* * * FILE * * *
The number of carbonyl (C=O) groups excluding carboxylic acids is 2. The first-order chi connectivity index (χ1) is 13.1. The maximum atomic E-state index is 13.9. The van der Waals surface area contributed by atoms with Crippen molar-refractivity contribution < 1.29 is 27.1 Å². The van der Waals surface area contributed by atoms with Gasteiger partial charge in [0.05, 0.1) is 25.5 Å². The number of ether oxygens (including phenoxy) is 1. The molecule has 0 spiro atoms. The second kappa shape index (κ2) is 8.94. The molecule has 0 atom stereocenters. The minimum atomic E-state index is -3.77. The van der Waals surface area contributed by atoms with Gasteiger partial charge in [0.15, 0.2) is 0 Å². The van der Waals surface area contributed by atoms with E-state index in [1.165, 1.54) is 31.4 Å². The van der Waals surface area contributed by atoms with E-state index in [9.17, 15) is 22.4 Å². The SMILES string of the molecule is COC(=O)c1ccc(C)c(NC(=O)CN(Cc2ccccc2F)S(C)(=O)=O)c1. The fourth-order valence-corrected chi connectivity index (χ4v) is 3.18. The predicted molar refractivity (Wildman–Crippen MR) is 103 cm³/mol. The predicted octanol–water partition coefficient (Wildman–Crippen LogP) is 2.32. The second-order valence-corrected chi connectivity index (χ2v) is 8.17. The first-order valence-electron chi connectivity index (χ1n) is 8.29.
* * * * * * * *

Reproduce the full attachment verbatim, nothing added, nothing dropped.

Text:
The number of carbonyl (C=O) groups excluding carboxylic acids is 2. The first-order chi connectivity index (χ1) is 13.1. The maximum atomic E-state index is 13.9. The van der Waals surface area contributed by atoms with Crippen molar-refractivity contribution < 1.29 is 27.1 Å². The van der Waals surface area contributed by atoms with Gasteiger partial charge in [0.05, 0.1) is 25.5 Å². The number of ether oxygens (including phenoxy) is 1. The molecule has 0 spiro atoms. The second kappa shape index (κ2) is 8.94. The molecule has 0 atom stereocenters. The minimum atomic E-state index is -3.77. The van der Waals surface area contributed by atoms with Gasteiger partial charge in [0.15, 0.2) is 0 Å². The van der Waals surface area contributed by atoms with E-state index in [1.165, 1.54) is 31.4 Å². The van der Waals surface area contributed by atoms with E-state index in [9.17, 15) is 22.4 Å². The SMILES string of the molecule is COC(=O)c1ccc(C)c(NC(=O)CN(Cc2ccccc2F)S(C)(=O)=O)c1. The fourth-order valence-corrected chi connectivity index (χ4v) is 3.18. The predicted molar refractivity (Wildman–Crippen MR) is 103 cm³/mol. The predicted octanol–water partition coefficient (Wildman–Crippen LogP) is 2.32. The second-order valence-corrected chi connectivity index (χ2v) is 8.17. The first-order valence-electron chi connectivity index (χ1n) is 8.29.